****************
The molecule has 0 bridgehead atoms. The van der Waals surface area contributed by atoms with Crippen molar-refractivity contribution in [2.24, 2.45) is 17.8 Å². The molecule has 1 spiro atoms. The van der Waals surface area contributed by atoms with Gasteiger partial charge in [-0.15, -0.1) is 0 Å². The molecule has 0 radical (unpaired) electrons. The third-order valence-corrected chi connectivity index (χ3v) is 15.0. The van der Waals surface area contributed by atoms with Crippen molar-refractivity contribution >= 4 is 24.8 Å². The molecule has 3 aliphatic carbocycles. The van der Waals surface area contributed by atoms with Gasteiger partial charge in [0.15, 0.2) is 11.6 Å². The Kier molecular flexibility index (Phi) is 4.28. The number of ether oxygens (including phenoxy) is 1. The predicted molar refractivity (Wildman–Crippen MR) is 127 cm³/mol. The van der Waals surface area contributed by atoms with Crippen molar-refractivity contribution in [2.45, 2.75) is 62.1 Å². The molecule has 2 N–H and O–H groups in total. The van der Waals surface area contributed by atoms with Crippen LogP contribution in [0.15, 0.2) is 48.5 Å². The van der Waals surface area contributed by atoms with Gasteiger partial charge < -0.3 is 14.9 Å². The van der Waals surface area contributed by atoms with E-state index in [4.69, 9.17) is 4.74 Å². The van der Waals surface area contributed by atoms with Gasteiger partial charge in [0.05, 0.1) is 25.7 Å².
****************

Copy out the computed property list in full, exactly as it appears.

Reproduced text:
The molecule has 0 bridgehead atoms. The van der Waals surface area contributed by atoms with Crippen molar-refractivity contribution in [2.24, 2.45) is 17.8 Å². The molecule has 1 spiro atoms. The van der Waals surface area contributed by atoms with Gasteiger partial charge in [-0.15, -0.1) is 0 Å². The molecule has 0 radical (unpaired) electrons. The third-order valence-corrected chi connectivity index (χ3v) is 15.0. The van der Waals surface area contributed by atoms with Crippen molar-refractivity contribution >= 4 is 24.8 Å². The molecule has 3 aliphatic carbocycles. The van der Waals surface area contributed by atoms with Gasteiger partial charge in [0.15, 0.2) is 11.6 Å². The Kier molecular flexibility index (Phi) is 4.28. The number of ether oxygens (including phenoxy) is 1. The predicted molar refractivity (Wildman–Crippen MR) is 127 cm³/mol. The van der Waals surface area contributed by atoms with Crippen molar-refractivity contribution in [2.45, 2.75) is 62.1 Å². The molecule has 2 N–H and O–H groups in total. The van der Waals surface area contributed by atoms with Crippen LogP contribution in [0.15, 0.2) is 48.5 Å². The van der Waals surface area contributed by atoms with Gasteiger partial charge < -0.3 is 14.9 Å². The van der Waals surface area contributed by atoms with E-state index in [4.69, 9.17) is 4.74 Å². The van der Waals surface area contributed by atoms with Gasteiger partial charge in [0.05, 0.1) is 25.7 Å².